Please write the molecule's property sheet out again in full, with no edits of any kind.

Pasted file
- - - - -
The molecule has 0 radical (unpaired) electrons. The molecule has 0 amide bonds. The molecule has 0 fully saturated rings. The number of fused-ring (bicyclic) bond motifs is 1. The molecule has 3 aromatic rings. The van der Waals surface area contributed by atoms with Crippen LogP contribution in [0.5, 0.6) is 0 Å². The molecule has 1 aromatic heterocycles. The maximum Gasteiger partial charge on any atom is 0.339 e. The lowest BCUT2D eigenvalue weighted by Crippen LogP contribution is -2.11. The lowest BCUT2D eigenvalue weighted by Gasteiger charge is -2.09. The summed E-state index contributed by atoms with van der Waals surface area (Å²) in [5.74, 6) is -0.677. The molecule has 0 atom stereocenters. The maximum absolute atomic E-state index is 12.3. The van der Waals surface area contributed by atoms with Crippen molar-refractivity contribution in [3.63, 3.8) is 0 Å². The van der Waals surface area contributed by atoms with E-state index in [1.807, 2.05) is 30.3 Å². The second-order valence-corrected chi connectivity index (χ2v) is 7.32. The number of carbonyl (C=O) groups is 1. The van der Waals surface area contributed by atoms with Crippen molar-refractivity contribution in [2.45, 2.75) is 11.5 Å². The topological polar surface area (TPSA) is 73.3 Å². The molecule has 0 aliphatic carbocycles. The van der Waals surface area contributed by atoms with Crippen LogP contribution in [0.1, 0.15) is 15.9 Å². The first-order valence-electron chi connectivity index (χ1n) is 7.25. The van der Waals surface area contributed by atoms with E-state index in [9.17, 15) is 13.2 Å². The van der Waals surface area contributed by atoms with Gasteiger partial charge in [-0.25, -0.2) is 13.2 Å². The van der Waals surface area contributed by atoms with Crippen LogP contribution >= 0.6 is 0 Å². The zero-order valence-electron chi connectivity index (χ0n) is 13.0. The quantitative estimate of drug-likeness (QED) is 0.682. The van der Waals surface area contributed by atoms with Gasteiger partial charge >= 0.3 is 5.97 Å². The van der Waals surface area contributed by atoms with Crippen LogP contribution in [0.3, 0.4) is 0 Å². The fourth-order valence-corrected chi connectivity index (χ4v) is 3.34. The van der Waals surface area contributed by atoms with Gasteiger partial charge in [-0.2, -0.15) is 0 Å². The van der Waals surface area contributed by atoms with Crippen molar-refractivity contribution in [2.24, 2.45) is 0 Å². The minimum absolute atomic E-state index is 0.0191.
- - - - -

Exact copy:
The molecule has 0 radical (unpaired) electrons. The molecule has 0 amide bonds. The molecule has 0 fully saturated rings. The number of fused-ring (bicyclic) bond motifs is 1. The molecule has 3 aromatic rings. The van der Waals surface area contributed by atoms with Crippen LogP contribution in [0.5, 0.6) is 0 Å². The molecule has 1 aromatic heterocycles. The maximum Gasteiger partial charge on any atom is 0.339 e. The lowest BCUT2D eigenvalue weighted by Crippen LogP contribution is -2.11. The lowest BCUT2D eigenvalue weighted by Gasteiger charge is -2.09. The summed E-state index contributed by atoms with van der Waals surface area (Å²) in [5.74, 6) is -0.677. The molecule has 0 atom stereocenters. The maximum absolute atomic E-state index is 12.3. The van der Waals surface area contributed by atoms with Crippen molar-refractivity contribution in [3.63, 3.8) is 0 Å². The van der Waals surface area contributed by atoms with E-state index in [1.807, 2.05) is 30.3 Å². The second-order valence-corrected chi connectivity index (χ2v) is 7.32. The number of carbonyl (C=O) groups is 1. The van der Waals surface area contributed by atoms with Crippen molar-refractivity contribution in [2.45, 2.75) is 11.5 Å². The topological polar surface area (TPSA) is 73.3 Å². The molecule has 0 aliphatic carbocycles. The van der Waals surface area contributed by atoms with Crippen LogP contribution in [0.1, 0.15) is 15.9 Å². The first-order valence-electron chi connectivity index (χ1n) is 7.25. The van der Waals surface area contributed by atoms with E-state index in [9.17, 15) is 13.2 Å². The van der Waals surface area contributed by atoms with Gasteiger partial charge in [-0.25, -0.2) is 13.2 Å². The van der Waals surface area contributed by atoms with Crippen LogP contribution >= 0.6 is 0 Å². The zero-order valence-electron chi connectivity index (χ0n) is 13.0. The quantitative estimate of drug-likeness (QED) is 0.682. The van der Waals surface area contributed by atoms with Gasteiger partial charge >= 0.3 is 5.97 Å². The van der Waals surface area contributed by atoms with Crippen LogP contribution in [0.3, 0.4) is 0 Å². The fourth-order valence-corrected chi connectivity index (χ4v) is 3.34. The van der Waals surface area contributed by atoms with Gasteiger partial charge in [-0.2, -0.15) is 0 Å². The van der Waals surface area contributed by atoms with Crippen molar-refractivity contribution in [2.24, 2.45) is 0 Å². The minimum absolute atomic E-state index is 0.0191.